Skagit County - Charter Push to Deny Rights - Denied! – The Fight to Defeat the Charter Initiative

Skagit County – The Fight to Defeat the Charter Initiative

Twenty-one days after the November 6th election, the excruciating slow process of counting votes in Skagit County was over.  However, after only a week of sorting through ballots, it was evident the initiative to transform Skagit into a county that resembled its dysfunctional neighbors was soundly beaten back.  In the end, voters turned down charter government by a 2 to1 margin.    

An overwhelming majority of Skagit residents were not impressed by the arguments from the charter supporters that a new county governing structure needed to be implemented in order to deal with the challenges of the 21st Century, that seven to nine council members could provide better representation than the three existing  commissioners, and Skagit had reached a population tipping point that required a new form of government.  

Once before, Skagit County faced the prospect of charter government.  In 2003, the then mayor of Mt Vernon, wanting more influence in county affairs, orchestrated the campaign.  However, that effort ended in the measure’s defeat by an overwhelming 72% to 28%.  This time, the results were similar.  The final numbers are depicted in the image accompanying this post.

The effort to change Skagit County was a result of angry and frustrated environmental radicals who seethed over the fact that the three county commissioners ignored their demands on a number of issues.  Realizing they had little chance of unseating any of the three, they chose instead to pursue changing the structure of county government. 

At the beginning of 2018, the pro-charter organizers began unobtrusively visiting groups that shared their goals and views about the environment and politics in general.  They explained the charter process and suggested that it was the fastest and easiest way of getting rid of the recalcitrant commissioners.  Then they sought signatures on the petition that would put an initiative on the ballot during the general election.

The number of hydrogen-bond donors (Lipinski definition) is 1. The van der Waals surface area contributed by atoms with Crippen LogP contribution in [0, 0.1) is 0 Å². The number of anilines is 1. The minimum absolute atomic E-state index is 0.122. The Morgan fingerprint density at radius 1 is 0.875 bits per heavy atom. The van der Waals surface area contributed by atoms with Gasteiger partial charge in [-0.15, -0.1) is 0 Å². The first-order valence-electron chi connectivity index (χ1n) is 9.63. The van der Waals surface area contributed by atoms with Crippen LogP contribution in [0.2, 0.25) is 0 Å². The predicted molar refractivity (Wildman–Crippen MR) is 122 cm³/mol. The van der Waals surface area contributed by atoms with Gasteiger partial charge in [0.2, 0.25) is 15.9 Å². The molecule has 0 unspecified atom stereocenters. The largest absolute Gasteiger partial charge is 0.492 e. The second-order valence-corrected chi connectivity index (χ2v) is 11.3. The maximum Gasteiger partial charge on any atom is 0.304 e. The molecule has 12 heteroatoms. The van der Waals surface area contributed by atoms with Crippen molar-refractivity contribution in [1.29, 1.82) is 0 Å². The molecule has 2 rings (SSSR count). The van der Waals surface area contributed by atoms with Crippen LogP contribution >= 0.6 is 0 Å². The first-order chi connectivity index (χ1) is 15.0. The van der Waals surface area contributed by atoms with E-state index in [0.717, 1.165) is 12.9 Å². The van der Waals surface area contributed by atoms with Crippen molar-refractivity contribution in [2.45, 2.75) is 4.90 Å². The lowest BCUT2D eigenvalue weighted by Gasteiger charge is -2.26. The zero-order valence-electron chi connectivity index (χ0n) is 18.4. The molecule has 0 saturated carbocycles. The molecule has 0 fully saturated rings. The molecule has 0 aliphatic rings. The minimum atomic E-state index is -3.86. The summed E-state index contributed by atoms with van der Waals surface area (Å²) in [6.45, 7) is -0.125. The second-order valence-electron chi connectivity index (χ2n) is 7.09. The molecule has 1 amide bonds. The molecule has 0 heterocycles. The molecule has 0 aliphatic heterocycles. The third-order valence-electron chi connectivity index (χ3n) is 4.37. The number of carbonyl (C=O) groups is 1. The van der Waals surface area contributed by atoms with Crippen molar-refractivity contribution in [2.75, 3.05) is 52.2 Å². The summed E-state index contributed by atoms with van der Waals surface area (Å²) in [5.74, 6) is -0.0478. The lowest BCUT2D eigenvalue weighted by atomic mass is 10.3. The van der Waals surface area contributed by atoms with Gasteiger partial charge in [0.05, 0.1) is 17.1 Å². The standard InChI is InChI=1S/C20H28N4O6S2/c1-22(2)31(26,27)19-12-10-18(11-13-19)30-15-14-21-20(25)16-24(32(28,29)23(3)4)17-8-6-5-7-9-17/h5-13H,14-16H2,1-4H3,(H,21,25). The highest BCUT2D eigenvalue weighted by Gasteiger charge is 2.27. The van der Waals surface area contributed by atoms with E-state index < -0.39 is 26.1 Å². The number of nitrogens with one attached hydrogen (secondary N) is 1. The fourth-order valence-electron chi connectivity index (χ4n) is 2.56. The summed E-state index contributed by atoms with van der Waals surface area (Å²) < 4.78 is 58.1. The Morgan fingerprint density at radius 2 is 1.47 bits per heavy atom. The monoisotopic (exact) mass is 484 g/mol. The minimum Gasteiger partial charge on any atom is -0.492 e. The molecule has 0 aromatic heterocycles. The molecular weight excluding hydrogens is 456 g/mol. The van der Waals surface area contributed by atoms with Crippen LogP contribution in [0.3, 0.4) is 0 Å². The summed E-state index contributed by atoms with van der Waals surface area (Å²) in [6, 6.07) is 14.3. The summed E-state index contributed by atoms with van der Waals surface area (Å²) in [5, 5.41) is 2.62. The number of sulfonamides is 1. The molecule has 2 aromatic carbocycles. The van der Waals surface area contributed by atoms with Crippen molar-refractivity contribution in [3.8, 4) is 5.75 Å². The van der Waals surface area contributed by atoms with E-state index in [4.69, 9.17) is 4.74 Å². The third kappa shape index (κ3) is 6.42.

With sufficient signatures obtained by August, the pro charter leaders intentionally held off dropping the petition until the last minute at the auditor’s office.  To get on the ballot, the law mandates the number of signatures be at least 10% of the previous general election’s vote total.  The election in 2017 featured mostly local city or town council races, mayoral contests in Anacortes and Burlington, and a smattering of levies. Turnout was predictably low, so the number of needed signatures were much fewer than what would have been required a year after a presidential or congressional election. 

With the charter measure on the November ballot, those opposed scrambled to organize a credible response.  They quickly chose a name; “No-On-Charter.”  They established a steering committee, sought volunteers for freeholder candidates, began raising money to publicize the anti-charter campaign, and enlisted bipartisan support from leaders, past and present, in the Skagit community.    

Thanks to some very generous donors, No-On-Charter could afford broadcast and online media as well as newspaper ads.  This proved invaluable in getting the message out that the charter measure was a product of leftwing radicals who were attempting to gain control or at least substantially increase their influence in local county government, despite cloaking their rhetoric in platitudes and claiming they were just ordinary residents of Skagit concerned about good governance.